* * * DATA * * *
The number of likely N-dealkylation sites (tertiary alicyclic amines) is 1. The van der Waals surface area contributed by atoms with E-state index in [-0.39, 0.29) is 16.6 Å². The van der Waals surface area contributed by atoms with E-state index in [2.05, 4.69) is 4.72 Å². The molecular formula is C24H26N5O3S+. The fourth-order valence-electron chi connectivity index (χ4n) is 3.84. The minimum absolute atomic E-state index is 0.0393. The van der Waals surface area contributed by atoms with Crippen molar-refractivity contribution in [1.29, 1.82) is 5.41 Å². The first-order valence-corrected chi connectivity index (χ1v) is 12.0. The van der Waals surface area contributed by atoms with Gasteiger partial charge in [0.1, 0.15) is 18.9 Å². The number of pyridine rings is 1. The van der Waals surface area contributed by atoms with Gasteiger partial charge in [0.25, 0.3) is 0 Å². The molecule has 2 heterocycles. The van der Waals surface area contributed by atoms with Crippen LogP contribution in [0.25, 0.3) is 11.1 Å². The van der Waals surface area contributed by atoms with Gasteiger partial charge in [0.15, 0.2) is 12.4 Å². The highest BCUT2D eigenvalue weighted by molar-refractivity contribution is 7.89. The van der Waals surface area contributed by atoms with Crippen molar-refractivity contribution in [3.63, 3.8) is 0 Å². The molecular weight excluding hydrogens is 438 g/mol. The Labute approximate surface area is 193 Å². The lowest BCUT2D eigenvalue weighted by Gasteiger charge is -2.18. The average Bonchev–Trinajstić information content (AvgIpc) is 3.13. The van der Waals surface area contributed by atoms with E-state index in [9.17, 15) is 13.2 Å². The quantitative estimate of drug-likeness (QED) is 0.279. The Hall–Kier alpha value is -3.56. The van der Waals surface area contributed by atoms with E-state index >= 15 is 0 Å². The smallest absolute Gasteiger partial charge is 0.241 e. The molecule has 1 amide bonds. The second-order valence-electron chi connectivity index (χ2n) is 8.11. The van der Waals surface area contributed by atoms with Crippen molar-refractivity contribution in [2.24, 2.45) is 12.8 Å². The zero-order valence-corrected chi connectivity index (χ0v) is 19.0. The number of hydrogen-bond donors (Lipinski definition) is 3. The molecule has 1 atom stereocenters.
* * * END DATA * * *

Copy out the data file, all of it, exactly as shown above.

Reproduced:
The number of likely N-dealkylation sites (tertiary alicyclic amines) is 1. The van der Waals surface area contributed by atoms with E-state index in [-0.39, 0.29) is 16.6 Å². The van der Waals surface area contributed by atoms with E-state index in [2.05, 4.69) is 4.72 Å². The molecular formula is C24H26N5O3S+. The fourth-order valence-electron chi connectivity index (χ4n) is 3.84. The minimum absolute atomic E-state index is 0.0393. The van der Waals surface area contributed by atoms with Crippen molar-refractivity contribution in [1.29, 1.82) is 5.41 Å². The first-order valence-corrected chi connectivity index (χ1v) is 12.0. The van der Waals surface area contributed by atoms with Gasteiger partial charge in [0.1, 0.15) is 18.9 Å². The number of pyridine rings is 1. The van der Waals surface area contributed by atoms with Gasteiger partial charge in [0.25, 0.3) is 0 Å². The molecule has 2 heterocycles. The van der Waals surface area contributed by atoms with Crippen LogP contribution in [0.25, 0.3) is 11.1 Å². The van der Waals surface area contributed by atoms with Gasteiger partial charge in [0.15, 0.2) is 12.4 Å². The highest BCUT2D eigenvalue weighted by molar-refractivity contribution is 7.89. The van der Waals surface area contributed by atoms with Crippen molar-refractivity contribution in [3.63, 3.8) is 0 Å². The molecular weight excluding hydrogens is 438 g/mol. The Labute approximate surface area is 193 Å². The lowest BCUT2D eigenvalue weighted by Gasteiger charge is -2.18. The average Bonchev–Trinajstić information content (AvgIpc) is 3.13. The van der Waals surface area contributed by atoms with E-state index in [9.17, 15) is 13.2 Å². The quantitative estimate of drug-likeness (QED) is 0.279. The Hall–Kier alpha value is -3.56. The van der Waals surface area contributed by atoms with E-state index >= 15 is 0 Å². The smallest absolute Gasteiger partial charge is 0.241 e. The molecule has 1 amide bonds. The second-order valence-electron chi connectivity index (χ2n) is 8.11. The van der Waals surface area contributed by atoms with Crippen molar-refractivity contribution in [2.24, 2.45) is 12.8 Å². The zero-order valence-corrected chi connectivity index (χ0v) is 19.0. The number of hydrogen-bond donors (Lipinski definition) is 3. The molecule has 1 atom stereocenters.